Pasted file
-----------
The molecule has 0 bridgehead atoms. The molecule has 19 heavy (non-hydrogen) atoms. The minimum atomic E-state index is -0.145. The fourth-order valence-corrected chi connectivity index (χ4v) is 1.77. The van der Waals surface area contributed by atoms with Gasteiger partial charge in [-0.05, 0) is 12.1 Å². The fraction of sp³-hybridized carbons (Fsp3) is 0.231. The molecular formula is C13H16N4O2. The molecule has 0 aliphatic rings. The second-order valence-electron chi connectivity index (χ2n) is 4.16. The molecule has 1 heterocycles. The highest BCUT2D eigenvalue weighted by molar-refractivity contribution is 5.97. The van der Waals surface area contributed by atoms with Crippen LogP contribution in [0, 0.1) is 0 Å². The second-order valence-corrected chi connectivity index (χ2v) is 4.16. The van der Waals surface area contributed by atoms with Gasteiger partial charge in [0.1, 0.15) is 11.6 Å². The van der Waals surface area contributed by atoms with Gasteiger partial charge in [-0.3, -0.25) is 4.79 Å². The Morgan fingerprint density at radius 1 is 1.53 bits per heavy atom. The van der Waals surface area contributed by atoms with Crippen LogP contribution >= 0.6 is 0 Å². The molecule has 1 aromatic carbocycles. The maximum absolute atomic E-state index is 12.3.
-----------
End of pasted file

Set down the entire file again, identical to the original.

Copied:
The molecule has 0 bridgehead atoms. The molecule has 19 heavy (non-hydrogen) atoms. The minimum atomic E-state index is -0.145. The fourth-order valence-corrected chi connectivity index (χ4v) is 1.77. The van der Waals surface area contributed by atoms with Gasteiger partial charge in [-0.05, 0) is 12.1 Å². The fraction of sp³-hybridized carbons (Fsp3) is 0.231. The molecular formula is C13H16N4O2. The molecule has 0 aliphatic rings. The second-order valence-electron chi connectivity index (χ2n) is 4.16. The molecule has 1 heterocycles. The highest BCUT2D eigenvalue weighted by molar-refractivity contribution is 5.97. The van der Waals surface area contributed by atoms with Crippen LogP contribution in [0, 0.1) is 0 Å². The second-order valence-corrected chi connectivity index (χ2v) is 4.16. The van der Waals surface area contributed by atoms with Gasteiger partial charge in [0.1, 0.15) is 11.6 Å². The van der Waals surface area contributed by atoms with Gasteiger partial charge in [-0.3, -0.25) is 4.79 Å². The Morgan fingerprint density at radius 1 is 1.53 bits per heavy atom. The van der Waals surface area contributed by atoms with Crippen LogP contribution >= 0.6 is 0 Å². The molecule has 1 aromatic carbocycles. The maximum absolute atomic E-state index is 12.3.